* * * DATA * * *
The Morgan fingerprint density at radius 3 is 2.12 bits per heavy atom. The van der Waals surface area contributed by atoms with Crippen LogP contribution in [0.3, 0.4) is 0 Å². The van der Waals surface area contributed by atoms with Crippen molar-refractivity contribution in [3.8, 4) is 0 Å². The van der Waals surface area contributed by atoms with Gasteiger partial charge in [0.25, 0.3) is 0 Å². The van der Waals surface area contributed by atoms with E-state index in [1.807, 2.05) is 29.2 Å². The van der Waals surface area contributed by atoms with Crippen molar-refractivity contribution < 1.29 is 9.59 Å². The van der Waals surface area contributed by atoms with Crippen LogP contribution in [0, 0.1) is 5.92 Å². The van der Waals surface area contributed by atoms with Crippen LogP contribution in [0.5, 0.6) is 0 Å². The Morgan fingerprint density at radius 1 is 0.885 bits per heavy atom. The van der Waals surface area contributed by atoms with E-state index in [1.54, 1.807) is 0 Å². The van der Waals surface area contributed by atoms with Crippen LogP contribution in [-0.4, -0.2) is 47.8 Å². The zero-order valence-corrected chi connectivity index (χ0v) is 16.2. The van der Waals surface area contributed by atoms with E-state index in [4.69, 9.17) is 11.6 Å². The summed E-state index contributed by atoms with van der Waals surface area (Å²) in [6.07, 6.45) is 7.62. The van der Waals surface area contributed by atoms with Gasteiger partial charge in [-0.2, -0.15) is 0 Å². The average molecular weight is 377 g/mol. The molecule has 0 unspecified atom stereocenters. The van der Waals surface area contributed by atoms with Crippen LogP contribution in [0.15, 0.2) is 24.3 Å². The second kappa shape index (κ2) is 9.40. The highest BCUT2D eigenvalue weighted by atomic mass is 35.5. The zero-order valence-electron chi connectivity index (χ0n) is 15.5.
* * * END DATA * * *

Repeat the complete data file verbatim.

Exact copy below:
The Morgan fingerprint density at radius 3 is 2.12 bits per heavy atom. The van der Waals surface area contributed by atoms with Crippen LogP contribution in [0.3, 0.4) is 0 Å². The van der Waals surface area contributed by atoms with Crippen molar-refractivity contribution in [3.8, 4) is 0 Å². The van der Waals surface area contributed by atoms with Gasteiger partial charge in [0.25, 0.3) is 0 Å². The van der Waals surface area contributed by atoms with E-state index in [1.807, 2.05) is 29.2 Å². The van der Waals surface area contributed by atoms with Crippen molar-refractivity contribution < 1.29 is 9.59 Å². The van der Waals surface area contributed by atoms with Crippen LogP contribution in [0, 0.1) is 5.92 Å². The van der Waals surface area contributed by atoms with Crippen LogP contribution in [0.5, 0.6) is 0 Å². The Morgan fingerprint density at radius 1 is 0.885 bits per heavy atom. The van der Waals surface area contributed by atoms with E-state index in [1.54, 1.807) is 0 Å². The van der Waals surface area contributed by atoms with Crippen LogP contribution in [-0.4, -0.2) is 47.8 Å². The zero-order valence-corrected chi connectivity index (χ0v) is 16.2. The van der Waals surface area contributed by atoms with E-state index in [4.69, 9.17) is 11.6 Å². The summed E-state index contributed by atoms with van der Waals surface area (Å²) in [6.07, 6.45) is 7.62. The van der Waals surface area contributed by atoms with Gasteiger partial charge in [-0.2, -0.15) is 0 Å². The average molecular weight is 377 g/mol. The molecule has 0 unspecified atom stereocenters. The van der Waals surface area contributed by atoms with Crippen LogP contribution in [0.15, 0.2) is 24.3 Å². The second kappa shape index (κ2) is 9.40. The highest BCUT2D eigenvalue weighted by atomic mass is 35.5. The zero-order valence-electron chi connectivity index (χ0n) is 15.5.